Drawing a picture of the problem gives children a way to see what the problem is actually asking. When they read the problem, the question may seem abstract or confusing to them because they can’t visualize the components of the question. Drawing a picture helps them clearly see what is going on in the problem and for many children makes it easier to solve.
When working with your children or students, show them examples (such as one of the ones below) of how to underline keywords and relevant information, and how to draw their math problems. After you have shown the child a few examples, let them try to apply this strategy on their own to different problems. If they have difficulty finding the keywords, relevant information, or drawing the pictures, guide them through the process, giving them as much assistance as necessary. As their ability to use this strategy improves, gradually fade out your guidance. Once your child seems to really understand the problem, have him/her explain it back to you or teach it to you. When a person can explain a concept themselves, you know they truly understand it.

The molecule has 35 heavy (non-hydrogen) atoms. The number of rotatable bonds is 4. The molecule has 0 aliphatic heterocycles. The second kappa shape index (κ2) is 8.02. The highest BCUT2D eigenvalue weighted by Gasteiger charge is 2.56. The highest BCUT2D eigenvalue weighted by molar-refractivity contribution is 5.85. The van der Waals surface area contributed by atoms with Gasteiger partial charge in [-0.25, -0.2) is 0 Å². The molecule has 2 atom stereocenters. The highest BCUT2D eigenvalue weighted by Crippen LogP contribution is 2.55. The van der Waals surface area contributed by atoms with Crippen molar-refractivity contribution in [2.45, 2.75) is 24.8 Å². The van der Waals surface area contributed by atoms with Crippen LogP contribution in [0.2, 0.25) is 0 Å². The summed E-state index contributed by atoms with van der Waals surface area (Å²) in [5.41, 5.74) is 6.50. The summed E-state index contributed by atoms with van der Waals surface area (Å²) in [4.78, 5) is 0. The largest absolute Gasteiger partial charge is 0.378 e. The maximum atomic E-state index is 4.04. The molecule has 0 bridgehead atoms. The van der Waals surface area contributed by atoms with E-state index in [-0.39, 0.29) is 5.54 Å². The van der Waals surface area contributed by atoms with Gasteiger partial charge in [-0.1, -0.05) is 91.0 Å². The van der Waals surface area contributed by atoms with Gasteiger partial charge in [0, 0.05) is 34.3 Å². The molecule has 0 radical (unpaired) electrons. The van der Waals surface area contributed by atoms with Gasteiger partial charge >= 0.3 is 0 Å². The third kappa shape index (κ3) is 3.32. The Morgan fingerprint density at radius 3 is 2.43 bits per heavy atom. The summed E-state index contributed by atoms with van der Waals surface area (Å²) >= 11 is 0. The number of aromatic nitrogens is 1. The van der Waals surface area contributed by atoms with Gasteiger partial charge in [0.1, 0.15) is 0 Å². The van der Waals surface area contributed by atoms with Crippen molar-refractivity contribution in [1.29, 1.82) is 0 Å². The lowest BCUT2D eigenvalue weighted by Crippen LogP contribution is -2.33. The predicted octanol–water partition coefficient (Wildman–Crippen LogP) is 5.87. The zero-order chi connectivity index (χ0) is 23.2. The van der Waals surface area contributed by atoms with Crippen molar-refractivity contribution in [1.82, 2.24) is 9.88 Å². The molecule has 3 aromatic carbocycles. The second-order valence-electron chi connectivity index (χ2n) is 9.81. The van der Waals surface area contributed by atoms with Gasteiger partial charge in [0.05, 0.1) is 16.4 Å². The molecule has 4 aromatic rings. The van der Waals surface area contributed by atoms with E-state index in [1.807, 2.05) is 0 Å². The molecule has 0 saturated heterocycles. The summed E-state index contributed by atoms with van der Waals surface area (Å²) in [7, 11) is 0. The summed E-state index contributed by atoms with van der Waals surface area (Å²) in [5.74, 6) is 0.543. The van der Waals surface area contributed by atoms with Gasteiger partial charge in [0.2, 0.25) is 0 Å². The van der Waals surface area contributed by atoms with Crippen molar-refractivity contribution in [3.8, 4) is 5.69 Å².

The word problems below have the keywords and relevant information underlined. There is a corresponding picture to go with each problem.
Tanya likes to go to the park and look at the clouds in the sky. This week she saw 3 clouds on Monday, 1 cloud on Tuesday, and 4 clouds on Wednesday. How many clouds did she see in all?
3 + 1 + 4 = 8
Jimmy picked 10 apples from a tree and put them in his basket. He didn’t know his basket had a hole in the bottom. 3 apples fell out on his way home. How many apples were left in Jimmy’s basket when he got home?
10 – 3 = 7
David’s mom bought too much bottled water from the supermarket. David decided to give 2 bottles of water to each boy in his swim class. There were six boys in his swim class. What was the total number of bottles that David gave away?
6 x 2 = 12
3 very hungry girls wanted sandwiches at a picnic. There were 12 sandwiches at the picnic. The girls needed to split up the sandwiches, so that each girl got the same number of sandwiches. How many sandwiches did each girl get?
12 ÷ 3 = 4